Nettle Shampoo Recipe and How Nettle is Good for You
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If you’ve never learned about stinging nettle, then you may just be familiar with it because you’ve walked through the woods and brushed your bare legs against it, causing a burning sensation. After all, it’s called stinging nettle for a reason. But nettle has been used for medicinal purposes for centuries, which is one reason that I created this nettle shampoo recipe with aloe vera for you to enjoy.
Why Use Nettle
Nettle has been used for centuries, dating back to records in Ancient Greece.
Nettle is used today for joint pain and arthritis by drinking nettle tea or heating in oil, making a tincture to create a topical oil. I also personally know people who sting the joint to stimulate the nerves, blood flow, and healing and their joint pain is actually healed in this way.
Nettle tea also helps fight allergies. It is a natural antihistamine by containing anti-inflammatory properties and histamine! A great thing to know for those of us who deal with seasonal allergies.
What about skin and hair?
Nettle is wonderful for treating dry skin and eczema. It regulates oil production, reduced inflammation, and helps skin to heal faster.
Hair, under these conditions, regulates so that greasiness is no longer an issue and hair can grow faster.
How to Harvest Nettle
Nettle can be found in most wooded areas of America, especially in the north east. It is a leafy plant that can be 2-4 feet in height and blooms all summer.
It’s a fuzzy plant with most of the small spiky bits on the underside of the leaf and stem. It looks pretty harmless, but is extremely irritating to the skin when touched.
The answer: use gloves! Cut the plant off near the base, leaving part of the plant so that you can harvest more later.
It will still sting you until it is boiled. Rest assured that once you make a tea of it, it will no longer irritate the skin.
This nettle shampoo recipe has a lot of wonderful ingredients that come together to make an incredible shampoo bar for all hair types, but especially for those with oily or dry hair.
Coconut Oil – Coconut oil adds hardness, bubbles, cleansing and conditioning to the shampoo. Find some here.
Olive Oil – Olive oil is gentle on the hair and is a wonderful addition to the saponification process. Find some here.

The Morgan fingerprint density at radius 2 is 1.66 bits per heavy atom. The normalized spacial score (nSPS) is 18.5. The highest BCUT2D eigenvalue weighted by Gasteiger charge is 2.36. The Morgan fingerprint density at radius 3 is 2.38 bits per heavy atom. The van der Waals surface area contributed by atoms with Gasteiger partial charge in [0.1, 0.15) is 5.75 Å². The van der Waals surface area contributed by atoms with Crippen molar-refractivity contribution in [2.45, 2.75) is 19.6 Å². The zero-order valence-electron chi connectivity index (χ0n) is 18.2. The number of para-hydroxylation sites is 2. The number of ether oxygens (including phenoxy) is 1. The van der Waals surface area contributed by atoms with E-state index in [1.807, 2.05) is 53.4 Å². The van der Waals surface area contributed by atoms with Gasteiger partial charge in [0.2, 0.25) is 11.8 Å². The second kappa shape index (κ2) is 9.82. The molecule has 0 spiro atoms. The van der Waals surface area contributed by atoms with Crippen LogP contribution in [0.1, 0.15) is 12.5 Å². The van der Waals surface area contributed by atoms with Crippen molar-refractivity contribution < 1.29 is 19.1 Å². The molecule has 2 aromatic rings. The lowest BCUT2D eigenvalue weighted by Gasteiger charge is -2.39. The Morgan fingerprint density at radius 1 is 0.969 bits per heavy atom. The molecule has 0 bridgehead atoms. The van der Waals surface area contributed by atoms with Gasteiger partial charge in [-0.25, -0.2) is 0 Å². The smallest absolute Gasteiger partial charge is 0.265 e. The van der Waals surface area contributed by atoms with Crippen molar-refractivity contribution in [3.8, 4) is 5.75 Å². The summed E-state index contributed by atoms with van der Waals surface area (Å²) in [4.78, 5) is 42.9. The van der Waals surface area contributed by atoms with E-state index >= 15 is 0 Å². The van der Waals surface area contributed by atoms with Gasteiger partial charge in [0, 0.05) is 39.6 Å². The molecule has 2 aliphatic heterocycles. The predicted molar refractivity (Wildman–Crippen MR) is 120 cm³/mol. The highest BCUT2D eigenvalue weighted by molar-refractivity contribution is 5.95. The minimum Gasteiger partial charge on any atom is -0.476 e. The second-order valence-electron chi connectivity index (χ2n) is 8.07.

Castor Oil – Castor oil is my number one lathering ingredient. Though many ingredients add bubbles, castor oil makes big and small bubbles and makes a great addition to shampoos. Find some here.
Shea Butter – Shea butter adds a creamy texture to shampoo. Find some here.
Cocoa Butter – Cocoa butter adds hardness, vitamins, a stable lather, and conditioning. Find some here.
Sweet Almond Oil – Sweet almond oil adds vitamin E, A, and give a great lather to a shampoo bar. Find some here.
Nettle Tea – Nettle helps stimulate hair growth and regulate oil production, as well as calm itchy, irritated scalps. If you don’t know where to forage for nettle, you can make a tea using this.
Aloe Vera Liquid – Aloe is also known for calming skin and nourishing hair, making it a great addition to this recipe. Find some here.
Nettle Shampoo Recipe
This nettle shampoo recipe is a cold process recipe. If you’re not familiar with making cold process soap, see my instructions: 7 Easy Steps to Homemade Soap and my books The Natural Soap Making Book for Beginners or my Ebook Natural Soap Making How-To Recipe Book
- 13 oz Olive Oil
- 10 oz Coconut Oil
- 7 oz Castor Oil
- 3 oz Sweet Almond Oil
- 3 oz Cocoa Butter
- 1 oz Shea Butter
- 8 oz Water
- 6 oz Aloe Vera Liquid
- 4.9 oz Lye
- 1 cup fresh Stinging Nettle or 2 Tablespoon dried nettle
- 1 oz Rosemary Essential Oil
- Make nettle tea by boiling water and adding nettle and letting it steep for 10 minutes. Strain and discard leaves.
- Weigh oils and place in a large stainless steel pot. Melt oils and cool to 100 degrees Fahrenheit.
- Weigh nettle tea and add enough aloe to make 14 ounces. Take outside and, while wearing protective gloves, eye glasses, and mask, pour lye into aloe nettle tea and stir until dissolved. Allow to cool to 100 degrees Fahrenheit.
- Add lye water to oils and mix with a hand mixer until light trace.
- Add essential oils and blend.
- Pour into prepared mold and insulate for 24 hours before removing and allowing to cure for 4-6 weeks.